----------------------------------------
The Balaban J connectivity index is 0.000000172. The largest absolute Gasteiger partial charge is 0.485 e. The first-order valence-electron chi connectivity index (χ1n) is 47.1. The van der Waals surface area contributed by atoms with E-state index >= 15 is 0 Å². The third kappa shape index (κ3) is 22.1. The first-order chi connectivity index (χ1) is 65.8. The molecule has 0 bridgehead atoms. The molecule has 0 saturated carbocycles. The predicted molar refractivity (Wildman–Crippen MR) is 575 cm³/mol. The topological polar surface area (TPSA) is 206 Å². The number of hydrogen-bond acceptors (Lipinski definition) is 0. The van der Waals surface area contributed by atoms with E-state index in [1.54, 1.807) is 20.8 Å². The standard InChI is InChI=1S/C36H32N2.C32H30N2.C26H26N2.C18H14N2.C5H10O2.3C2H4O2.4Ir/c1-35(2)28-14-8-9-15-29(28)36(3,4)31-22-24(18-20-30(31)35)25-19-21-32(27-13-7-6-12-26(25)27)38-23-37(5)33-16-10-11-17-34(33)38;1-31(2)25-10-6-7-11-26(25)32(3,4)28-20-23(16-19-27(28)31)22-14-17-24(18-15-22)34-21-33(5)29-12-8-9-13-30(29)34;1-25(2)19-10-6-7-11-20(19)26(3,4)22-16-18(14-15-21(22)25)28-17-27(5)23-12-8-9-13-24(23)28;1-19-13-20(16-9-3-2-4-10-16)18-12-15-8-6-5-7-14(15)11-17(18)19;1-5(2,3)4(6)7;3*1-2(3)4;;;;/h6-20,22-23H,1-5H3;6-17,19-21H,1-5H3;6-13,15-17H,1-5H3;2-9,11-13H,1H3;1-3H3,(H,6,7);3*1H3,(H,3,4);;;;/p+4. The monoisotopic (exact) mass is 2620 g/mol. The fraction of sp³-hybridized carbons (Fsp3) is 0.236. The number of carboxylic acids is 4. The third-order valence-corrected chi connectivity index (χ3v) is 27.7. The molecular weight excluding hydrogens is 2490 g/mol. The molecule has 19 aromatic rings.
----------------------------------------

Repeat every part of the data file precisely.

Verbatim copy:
The Balaban J connectivity index is 0.000000172. The largest absolute Gasteiger partial charge is 0.485 e. The first-order valence-electron chi connectivity index (χ1n) is 47.1. The van der Waals surface area contributed by atoms with E-state index >= 15 is 0 Å². The third kappa shape index (κ3) is 22.1. The first-order chi connectivity index (χ1) is 65.8. The molecule has 0 bridgehead atoms. The molecule has 0 saturated carbocycles. The predicted molar refractivity (Wildman–Crippen MR) is 575 cm³/mol. The topological polar surface area (TPSA) is 206 Å². The number of hydrogen-bond acceptors (Lipinski definition) is 0. The van der Waals surface area contributed by atoms with E-state index in [1.54, 1.807) is 20.8 Å². The standard InChI is InChI=1S/C36H32N2.C32H30N2.C26H26N2.C18H14N2.C5H10O2.3C2H4O2.4Ir/c1-35(2)28-14-8-9-15-29(28)36(3,4)31-22-24(18-20-30(31)35)25-19-21-32(27-13-7-6-12-26(25)27)38-23-37(5)33-16-10-11-17-34(33)38;1-31(2)25-10-6-7-11-26(25)32(3,4)28-20-23(16-19-27(28)31)22-14-17-24(18-15-22)34-21-33(5)29-12-8-9-13-30(29)34;1-25(2)19-10-6-7-11-20(19)26(3,4)22-16-18(14-15-21(22)25)28-17-27(5)23-12-8-9-13-24(23)28;1-19-13-20(16-9-3-2-4-10-16)18-12-15-8-6-5-7-14(15)11-17(18)19;1-5(2,3)4(6)7;3*1-2(3)4;;;;/h6-20,22-23H,1-5H3;6-17,19-21H,1-5H3;6-13,15-17H,1-5H3;2-9,11-13H,1H3;1-3H3,(H,6,7);3*1H3,(H,3,4);;;;/p+4. The monoisotopic (exact) mass is 2620 g/mol. The fraction of sp³-hybridized carbons (Fsp3) is 0.236. The number of carboxylic acids is 4. The third-order valence-corrected chi connectivity index (χ3v) is 27.7. The molecular weight excluding hydrogens is 2490 g/mol. The molecule has 19 aromatic rings.